Roger Clemens Acquitted in Perjury Trial

by tylercook on July 10, 2012

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On Monday, June 18, 2012, a jury determined that Roger Clemens was not guilty of perjury.

Clemens’s legal saga had been going on for more than four and a half years. In 2008, Clemens testified before Congress, claiming that he had never used performance-enhancing drugs. After hearing testimony from a trainer who claimed he had injected Clemens with steroids, the Justice Department charged Clemens with perjury and obstruction of Congress.

After the prosecution attempted to present evidence that was inadmissible, the judge declared a mistrial in 2011. The prosecution successfully pursued a retrial.

Clemens’ Career

In his 24 seasons pitching for the Houston Astros, New York Yankees, Toronto Blue Jays and Boston Red Socks, Clemens won 354 games. He pitched 4,672 strikeouts, the third-highest number of strikeouts of all time. He is known as “The Rocket” for his fastball pitches. He won seven Cy Young Awards during his career.

Clemens’ achievements made him an almost certain inductee into the Hall of Fame. However, the allegations that he used performance-enhancing drugs likely cost him votes. Even with his acquittal, his reputation has been marred during the ongoing trial.

The Trial

Brian McNamee had served as Clemens’ conditioning coach for a period of time. He testified before Congress in 2008, claiming that he had injected Clemens with human growth hormone (HGH) and steroids. According to McNamee, the substances were used to help Clemens recover more quickly from his workouts. McNamee was the star witness for the prosecution. He claims that he had saved evidence from a 2001 injection that he had given to Clemens. The evidence did not provide a conclusive match to Clemens’ DNA.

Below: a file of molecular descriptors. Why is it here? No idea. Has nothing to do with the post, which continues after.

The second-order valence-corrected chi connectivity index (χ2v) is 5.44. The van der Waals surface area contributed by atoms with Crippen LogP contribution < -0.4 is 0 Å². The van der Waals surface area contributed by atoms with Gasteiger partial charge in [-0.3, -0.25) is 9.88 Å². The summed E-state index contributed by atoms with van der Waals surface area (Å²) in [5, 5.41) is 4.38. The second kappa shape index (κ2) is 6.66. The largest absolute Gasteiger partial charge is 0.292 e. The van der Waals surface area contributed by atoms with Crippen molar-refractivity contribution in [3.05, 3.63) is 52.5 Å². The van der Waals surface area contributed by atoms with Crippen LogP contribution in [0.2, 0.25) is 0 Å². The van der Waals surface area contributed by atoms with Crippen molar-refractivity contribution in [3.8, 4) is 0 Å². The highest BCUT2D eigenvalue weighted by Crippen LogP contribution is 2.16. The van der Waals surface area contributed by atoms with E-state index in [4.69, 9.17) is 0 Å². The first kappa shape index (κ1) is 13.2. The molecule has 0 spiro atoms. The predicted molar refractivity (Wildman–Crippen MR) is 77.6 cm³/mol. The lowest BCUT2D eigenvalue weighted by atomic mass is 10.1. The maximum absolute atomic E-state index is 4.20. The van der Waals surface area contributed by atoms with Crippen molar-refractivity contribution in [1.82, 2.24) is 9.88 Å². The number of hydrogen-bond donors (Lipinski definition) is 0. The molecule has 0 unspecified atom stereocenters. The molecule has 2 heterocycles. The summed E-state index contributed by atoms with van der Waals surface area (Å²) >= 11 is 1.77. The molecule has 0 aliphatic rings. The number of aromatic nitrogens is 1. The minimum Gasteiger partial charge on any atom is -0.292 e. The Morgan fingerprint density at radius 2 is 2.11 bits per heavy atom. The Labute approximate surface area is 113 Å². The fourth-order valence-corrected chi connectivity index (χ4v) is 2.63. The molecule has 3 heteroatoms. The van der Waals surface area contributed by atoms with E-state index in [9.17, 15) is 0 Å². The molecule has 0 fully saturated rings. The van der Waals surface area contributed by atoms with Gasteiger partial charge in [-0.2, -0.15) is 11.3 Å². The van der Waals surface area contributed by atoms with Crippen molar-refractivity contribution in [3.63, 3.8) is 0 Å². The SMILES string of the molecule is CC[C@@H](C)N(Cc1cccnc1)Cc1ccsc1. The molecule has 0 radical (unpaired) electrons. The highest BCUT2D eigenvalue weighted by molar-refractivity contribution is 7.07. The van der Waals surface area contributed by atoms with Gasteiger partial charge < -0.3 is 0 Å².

Prosecutors argued that Clemens had lied to Congress when he testified that he had never taken performance-enhancing drugs. They argued that Clemens lied in order to protect his reputation and maintain his chances of being inducted into the Hall of Fame. Their case began to unravel after Andy Pettitte, a former teammate of Clemens, retracted his earlier testimony. Pettitte said he could not say with certainty that Clemens had told him he used HGH during a conversation they had more than a decade ago.

Rusty Hardin was the lead attorney for Clemens’ defense team. The defense team argued that Clemens’ success was due to his exceptional work ethic, not performance-enhancing drugs. The defense also questioned McNamee’s credibility, suggesting that he had faked evidence.

Clemens did not testify in his defense.

The trial lasted nine weeks and included testimony from forensics experts and former teammates. The jurors essentially had to decide whose version of the story they believed: Clemens or McNamee. The jury deliberated for close to 11 hours over the course of two days before issuing their not guilty verdict.

Had the jury found Clemens guilty of all six counts that he faced, he could have served as many as 30 years in prison.

Second High-Profile Case Questioning Baseball Player Steroid Use

The Clemens acquittal is the second loss that the Justice Department has suffered when attempting to prosecute a baseball star for using performance-enhancing drugs. Barry Bonds was convicted last year of obstruction of justice. Bonds allegedly lied to a grand jury when he testified that he had not knowingly taken performance-enhancing drugs. In Bonds’ case, the jury was unable to reach a verdict on counts related to his alleged perjury.


This article was written by Karl Stockton for the team at Contact them in the future for your legal needs.




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